"I was thinking I could have overdosed. I could have been there. I could be in jail right now. ... It was like, 'This is crazy. What am I thinking?'"
Lewis completed rehab and started taking methadone. But after six months, he says, he realized he'd replaced one addiction with another, so he entered a detox program. He has been clean since Oct. 12.
He's severed all connections with drug-using friends and won't even watch his favorite movie, "Pulp Fiction," because it depicts drug use. He attends Narcotics Anonymous meetings and group therapy and has begun speaking to church and school groups. He also hopes to attend community college this spring.
His mother, Karen, who attends Nar-Anon family group meetings, says the past few years have been an ordeal.
"I really hate to admit it, but there's been a time or two when I thought ... it would be better for all of us if he could be put out of his misery," she says. "I'm not proud of it, but I try to explain to him that until you're on the receiving end, you don't know how I feel."
She worries that sounds too harsh, but says she knows parents of other addicts have similar thoughts. She still grapples with guilt, she adds, even though her son has told her: "'It's not anything you did. I would have done it anyway.'"
She remains devoted to Cody. "I will be there for him as long as I can," she says tearfully, urging families like hers to do the same. "As soon as they come out of it, that person that you know and love is there. They'll come out. Cody's finally ... coming back to the person that he used to be."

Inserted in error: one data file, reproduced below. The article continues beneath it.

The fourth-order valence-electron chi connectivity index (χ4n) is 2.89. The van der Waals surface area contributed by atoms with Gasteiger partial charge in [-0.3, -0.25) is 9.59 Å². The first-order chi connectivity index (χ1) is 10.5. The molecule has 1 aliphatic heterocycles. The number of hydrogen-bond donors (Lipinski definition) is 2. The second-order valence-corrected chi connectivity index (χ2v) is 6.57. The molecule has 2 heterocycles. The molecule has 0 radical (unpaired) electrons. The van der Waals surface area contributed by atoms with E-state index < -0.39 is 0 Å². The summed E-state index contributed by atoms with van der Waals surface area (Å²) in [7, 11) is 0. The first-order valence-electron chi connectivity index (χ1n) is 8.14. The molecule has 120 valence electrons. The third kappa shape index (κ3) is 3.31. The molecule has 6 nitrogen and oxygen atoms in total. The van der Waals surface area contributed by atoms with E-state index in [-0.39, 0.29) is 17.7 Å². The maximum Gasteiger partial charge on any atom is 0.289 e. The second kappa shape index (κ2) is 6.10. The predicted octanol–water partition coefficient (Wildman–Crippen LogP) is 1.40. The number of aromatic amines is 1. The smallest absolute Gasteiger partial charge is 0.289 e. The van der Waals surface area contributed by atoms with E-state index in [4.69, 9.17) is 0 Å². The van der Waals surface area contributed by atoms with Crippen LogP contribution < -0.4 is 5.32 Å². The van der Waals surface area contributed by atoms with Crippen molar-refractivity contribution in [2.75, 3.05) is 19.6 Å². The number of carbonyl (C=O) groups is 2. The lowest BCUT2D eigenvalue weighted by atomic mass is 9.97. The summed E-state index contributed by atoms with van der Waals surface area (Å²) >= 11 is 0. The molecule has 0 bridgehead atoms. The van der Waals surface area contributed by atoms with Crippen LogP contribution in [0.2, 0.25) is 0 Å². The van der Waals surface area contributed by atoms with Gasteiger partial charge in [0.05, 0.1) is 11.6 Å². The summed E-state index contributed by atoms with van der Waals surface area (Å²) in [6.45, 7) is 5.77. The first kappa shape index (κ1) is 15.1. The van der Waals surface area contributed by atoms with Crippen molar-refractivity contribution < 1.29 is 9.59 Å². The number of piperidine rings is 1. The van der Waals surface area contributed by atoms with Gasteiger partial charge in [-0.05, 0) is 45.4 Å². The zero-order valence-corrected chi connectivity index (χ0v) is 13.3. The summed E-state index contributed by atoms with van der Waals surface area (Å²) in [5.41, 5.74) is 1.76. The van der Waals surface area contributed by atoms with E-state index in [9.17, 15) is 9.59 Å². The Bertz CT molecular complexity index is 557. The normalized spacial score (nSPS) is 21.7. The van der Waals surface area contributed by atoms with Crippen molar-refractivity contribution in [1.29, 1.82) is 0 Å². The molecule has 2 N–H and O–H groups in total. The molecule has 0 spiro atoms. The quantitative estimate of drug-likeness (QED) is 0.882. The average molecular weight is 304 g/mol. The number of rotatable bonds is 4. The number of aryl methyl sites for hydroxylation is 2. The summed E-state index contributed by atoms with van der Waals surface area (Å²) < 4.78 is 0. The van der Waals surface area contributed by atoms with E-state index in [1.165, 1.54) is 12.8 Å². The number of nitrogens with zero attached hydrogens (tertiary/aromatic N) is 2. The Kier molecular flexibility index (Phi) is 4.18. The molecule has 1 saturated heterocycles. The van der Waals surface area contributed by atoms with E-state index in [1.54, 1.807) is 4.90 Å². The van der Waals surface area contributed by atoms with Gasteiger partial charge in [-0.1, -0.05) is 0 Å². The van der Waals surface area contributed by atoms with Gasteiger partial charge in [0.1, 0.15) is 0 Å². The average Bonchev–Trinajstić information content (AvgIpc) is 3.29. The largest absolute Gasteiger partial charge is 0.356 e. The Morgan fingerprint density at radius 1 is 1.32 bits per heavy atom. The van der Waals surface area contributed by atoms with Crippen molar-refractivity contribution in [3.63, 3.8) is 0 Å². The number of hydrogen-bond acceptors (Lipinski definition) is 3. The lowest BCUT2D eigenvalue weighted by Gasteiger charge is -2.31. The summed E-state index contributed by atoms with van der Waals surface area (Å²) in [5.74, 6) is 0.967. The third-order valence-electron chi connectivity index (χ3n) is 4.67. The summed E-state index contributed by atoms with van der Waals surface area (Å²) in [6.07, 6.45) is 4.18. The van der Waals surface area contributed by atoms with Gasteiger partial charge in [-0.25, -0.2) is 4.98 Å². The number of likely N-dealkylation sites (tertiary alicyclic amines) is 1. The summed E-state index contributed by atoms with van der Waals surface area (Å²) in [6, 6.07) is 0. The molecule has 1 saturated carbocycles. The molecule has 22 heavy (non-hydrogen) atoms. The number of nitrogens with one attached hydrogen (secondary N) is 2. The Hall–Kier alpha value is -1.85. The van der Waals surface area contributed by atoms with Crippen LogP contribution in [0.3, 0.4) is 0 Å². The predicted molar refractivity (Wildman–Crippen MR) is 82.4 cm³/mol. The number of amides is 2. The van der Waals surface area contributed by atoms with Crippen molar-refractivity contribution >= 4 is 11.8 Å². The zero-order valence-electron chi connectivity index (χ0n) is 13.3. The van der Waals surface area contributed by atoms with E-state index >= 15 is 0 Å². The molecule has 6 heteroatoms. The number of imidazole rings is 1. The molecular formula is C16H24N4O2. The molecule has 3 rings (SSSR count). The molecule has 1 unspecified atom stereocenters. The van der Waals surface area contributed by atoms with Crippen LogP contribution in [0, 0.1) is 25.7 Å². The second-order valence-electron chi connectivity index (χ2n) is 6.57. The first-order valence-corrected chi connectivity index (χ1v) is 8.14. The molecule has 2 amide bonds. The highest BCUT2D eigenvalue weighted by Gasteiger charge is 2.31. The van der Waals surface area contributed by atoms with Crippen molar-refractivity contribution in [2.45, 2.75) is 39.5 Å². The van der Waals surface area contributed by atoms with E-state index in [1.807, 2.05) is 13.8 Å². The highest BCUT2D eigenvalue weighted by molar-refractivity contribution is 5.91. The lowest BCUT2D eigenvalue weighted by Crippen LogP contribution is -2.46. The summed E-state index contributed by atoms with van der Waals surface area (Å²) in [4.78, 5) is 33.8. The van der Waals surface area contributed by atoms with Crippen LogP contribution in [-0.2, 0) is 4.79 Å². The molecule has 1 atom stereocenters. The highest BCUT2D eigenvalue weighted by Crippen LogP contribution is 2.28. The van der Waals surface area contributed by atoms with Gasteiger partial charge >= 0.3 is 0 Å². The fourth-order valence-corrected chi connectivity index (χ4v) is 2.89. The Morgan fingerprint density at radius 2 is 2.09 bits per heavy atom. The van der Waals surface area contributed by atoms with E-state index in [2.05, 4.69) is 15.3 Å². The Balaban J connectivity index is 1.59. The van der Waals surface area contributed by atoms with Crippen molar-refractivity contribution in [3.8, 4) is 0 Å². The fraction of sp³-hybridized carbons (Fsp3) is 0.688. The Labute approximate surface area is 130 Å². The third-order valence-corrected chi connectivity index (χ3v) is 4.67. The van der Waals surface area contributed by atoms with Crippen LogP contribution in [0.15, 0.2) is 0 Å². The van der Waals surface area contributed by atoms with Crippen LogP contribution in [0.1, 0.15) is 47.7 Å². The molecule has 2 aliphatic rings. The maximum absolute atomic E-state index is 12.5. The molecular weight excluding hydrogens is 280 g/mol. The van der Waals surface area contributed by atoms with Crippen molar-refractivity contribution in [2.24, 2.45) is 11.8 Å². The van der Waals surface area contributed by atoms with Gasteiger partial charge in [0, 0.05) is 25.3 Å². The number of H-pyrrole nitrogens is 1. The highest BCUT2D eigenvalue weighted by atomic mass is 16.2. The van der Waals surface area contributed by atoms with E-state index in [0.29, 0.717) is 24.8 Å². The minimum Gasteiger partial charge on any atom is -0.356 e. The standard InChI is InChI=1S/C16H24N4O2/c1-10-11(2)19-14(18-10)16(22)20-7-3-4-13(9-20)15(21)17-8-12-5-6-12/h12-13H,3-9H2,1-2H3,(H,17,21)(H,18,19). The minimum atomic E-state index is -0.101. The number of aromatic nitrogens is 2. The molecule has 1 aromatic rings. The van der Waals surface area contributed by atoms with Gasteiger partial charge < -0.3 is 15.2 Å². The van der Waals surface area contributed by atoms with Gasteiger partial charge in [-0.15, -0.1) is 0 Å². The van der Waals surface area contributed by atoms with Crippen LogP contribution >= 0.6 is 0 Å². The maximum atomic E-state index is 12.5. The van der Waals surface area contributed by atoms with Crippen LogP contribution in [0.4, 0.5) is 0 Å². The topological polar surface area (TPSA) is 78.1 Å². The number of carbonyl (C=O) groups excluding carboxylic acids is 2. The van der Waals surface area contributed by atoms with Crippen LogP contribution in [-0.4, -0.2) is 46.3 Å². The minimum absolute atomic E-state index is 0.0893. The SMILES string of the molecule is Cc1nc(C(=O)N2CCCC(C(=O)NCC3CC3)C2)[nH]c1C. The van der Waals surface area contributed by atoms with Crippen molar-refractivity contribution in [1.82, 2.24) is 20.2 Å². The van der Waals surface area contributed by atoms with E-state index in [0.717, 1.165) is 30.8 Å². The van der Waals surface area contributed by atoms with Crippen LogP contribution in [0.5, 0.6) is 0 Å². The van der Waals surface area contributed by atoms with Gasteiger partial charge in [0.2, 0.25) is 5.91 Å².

And yet, she is cautious, too. "I don't like to look too far ahead. I don't want to get too excited because I don't want to get disappointed again. ... The trust is going to take a long time to come back."
Lewis says he now knows there are many good things he can do in life, and he'd like to become an addiction counselor. But he still thinks of heroin almost daily.
"They call it 'playing the tape' ... which is about thinking about the negative effects, what it's done to you and where it's going to lead — to three different places: jails, institutions and death," he says. "What I always say is I've been to jails, I've been to institutions and the only place left for me is dying."
Being an addict, he adds, is "definitely in the past. I'd like to keep it there. I'm working on keeping it there. ... I never know what the next day will bring. I may feel depressed or something may happen that makes me feel like I want to use ... but I don't think I'll be having the urge anytime soon. I hope."
Sharon Cohen, a Chicago-based national writer, can be reached at firstname.lastname@example.org.